So when Ornish wrote in his op–ed that ‘for reversing disease, a whole-foods, plant-based diet seems to be necessary,’ he is incorrect. It’s possible that quitting smoking, exercising and stress management, without the dieting, would have had the same effect—but we don’t know; it’s also possible that his diet alone would not reverse heart disease symptoms. Again, we don’t know because his studies have not been designed in a way that can tell us anything about the effect of his diet alone. There’s also another issue to consider: Although Ornish emphasizes that his diet is low in fat and animal protein, it also eliminates refined carbohydrates. If his diet works—and again, we don’t know for sure that it does—is that because it reduces protein or fat or refined carbohydrates?”
I’m not paying a lot of attention to what Ornish says.
“I schedule my workouts during the workday and prioritize exercise over all my work activities. There is some flexibility, but if there is a conflict between a trail run I need to get in, and a meeting with a client, I’ll reschedule the client meeting first. I do this because I and my business can survive the consequences of rescheduling a client meeting, even if it means losing that client. But as soon as I start pushing workouts off, I’ll start missing workouts, and once I start missing workouts, I’m close to stopping workouts altogether.
Exercise must come first, or it’s unlikely to happen at all.
If exercise stops, then my health goes downhill. With the loss of physical health my productivity at work goes down. I become depressed. I lose motivation to do the things that makes my business successful. I’ve learned firsthand that excellence in one area of my life promotes excellence in all other areas of my life. Exercise is the easiest area of my life to control. It’s easy to measure. Either I get it in, or I don’t. When I do, it lifts up all other areas of my life, including my business.”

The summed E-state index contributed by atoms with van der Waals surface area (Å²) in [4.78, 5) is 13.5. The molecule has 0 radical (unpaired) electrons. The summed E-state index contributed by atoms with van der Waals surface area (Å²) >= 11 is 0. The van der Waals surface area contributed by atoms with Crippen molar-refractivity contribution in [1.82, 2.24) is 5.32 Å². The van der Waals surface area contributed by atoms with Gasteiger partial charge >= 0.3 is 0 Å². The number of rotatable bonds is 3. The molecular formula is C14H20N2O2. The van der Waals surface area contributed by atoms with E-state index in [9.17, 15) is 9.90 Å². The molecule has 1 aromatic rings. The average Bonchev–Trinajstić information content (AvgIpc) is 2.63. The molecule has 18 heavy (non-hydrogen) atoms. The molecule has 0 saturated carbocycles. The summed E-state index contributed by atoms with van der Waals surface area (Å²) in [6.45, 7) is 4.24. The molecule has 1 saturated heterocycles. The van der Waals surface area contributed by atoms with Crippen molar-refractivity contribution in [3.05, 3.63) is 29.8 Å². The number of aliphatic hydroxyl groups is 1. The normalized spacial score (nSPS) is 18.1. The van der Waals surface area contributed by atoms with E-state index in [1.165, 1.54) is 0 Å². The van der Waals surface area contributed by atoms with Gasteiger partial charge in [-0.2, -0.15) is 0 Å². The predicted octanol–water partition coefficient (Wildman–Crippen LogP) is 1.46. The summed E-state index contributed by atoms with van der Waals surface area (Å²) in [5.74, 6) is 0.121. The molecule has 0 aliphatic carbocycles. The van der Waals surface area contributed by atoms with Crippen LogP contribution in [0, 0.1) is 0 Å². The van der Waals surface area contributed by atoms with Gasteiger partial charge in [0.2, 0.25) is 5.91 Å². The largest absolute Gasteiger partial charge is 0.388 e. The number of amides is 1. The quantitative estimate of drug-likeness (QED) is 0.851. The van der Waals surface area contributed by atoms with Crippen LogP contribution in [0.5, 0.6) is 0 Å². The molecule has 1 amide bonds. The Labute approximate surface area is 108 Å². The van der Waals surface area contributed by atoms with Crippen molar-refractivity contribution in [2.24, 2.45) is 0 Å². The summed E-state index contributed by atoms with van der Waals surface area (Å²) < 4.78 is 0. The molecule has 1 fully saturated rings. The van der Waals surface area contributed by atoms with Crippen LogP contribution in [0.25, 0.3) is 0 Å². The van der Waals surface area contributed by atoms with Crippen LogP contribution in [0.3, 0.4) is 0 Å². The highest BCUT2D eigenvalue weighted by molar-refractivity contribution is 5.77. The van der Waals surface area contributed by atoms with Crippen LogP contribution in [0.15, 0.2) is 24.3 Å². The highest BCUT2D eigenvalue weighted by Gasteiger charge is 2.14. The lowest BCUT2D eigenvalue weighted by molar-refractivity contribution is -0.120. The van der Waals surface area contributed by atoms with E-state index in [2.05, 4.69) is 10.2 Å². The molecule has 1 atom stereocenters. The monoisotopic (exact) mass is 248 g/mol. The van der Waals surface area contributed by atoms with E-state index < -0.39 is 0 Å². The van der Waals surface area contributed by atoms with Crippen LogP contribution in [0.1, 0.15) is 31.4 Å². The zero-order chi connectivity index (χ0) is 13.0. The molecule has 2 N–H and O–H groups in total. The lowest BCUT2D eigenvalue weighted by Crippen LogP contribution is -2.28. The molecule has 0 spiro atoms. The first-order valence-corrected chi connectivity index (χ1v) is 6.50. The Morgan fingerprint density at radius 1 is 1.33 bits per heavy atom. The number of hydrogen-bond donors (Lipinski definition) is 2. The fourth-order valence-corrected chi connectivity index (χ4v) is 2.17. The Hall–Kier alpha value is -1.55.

Avoiding pesticides in produce from Consumer Reports
To this point, I haven’t been fully convinced that organic produce is better for me. Though there’s a lot of fear-mongering and weird conspiracy theories around organic (and GMO) food, I haven’t found overwhelming evidence that organic produce is a) more nutritious or b) safer. An article in Consumer Reports has made me reconsider that stance.
“Experts at Consumer Reports believe that organic is always the best choice because it is better for your health, the environment, and the people who grow our food. The risk from pesticides on conventional produce varies from very low to very high, depending on the type of produce and on the country where it’s grown. The differences can be dramatic. For instance, eating one serving of green beans from the U.S. is 200 times riskier than eating a serving of U.S.-grown broccoli.”
The article provides an interactive guide so you can see where various fruits and vegetables lie on the spectrum from high- to low-risk: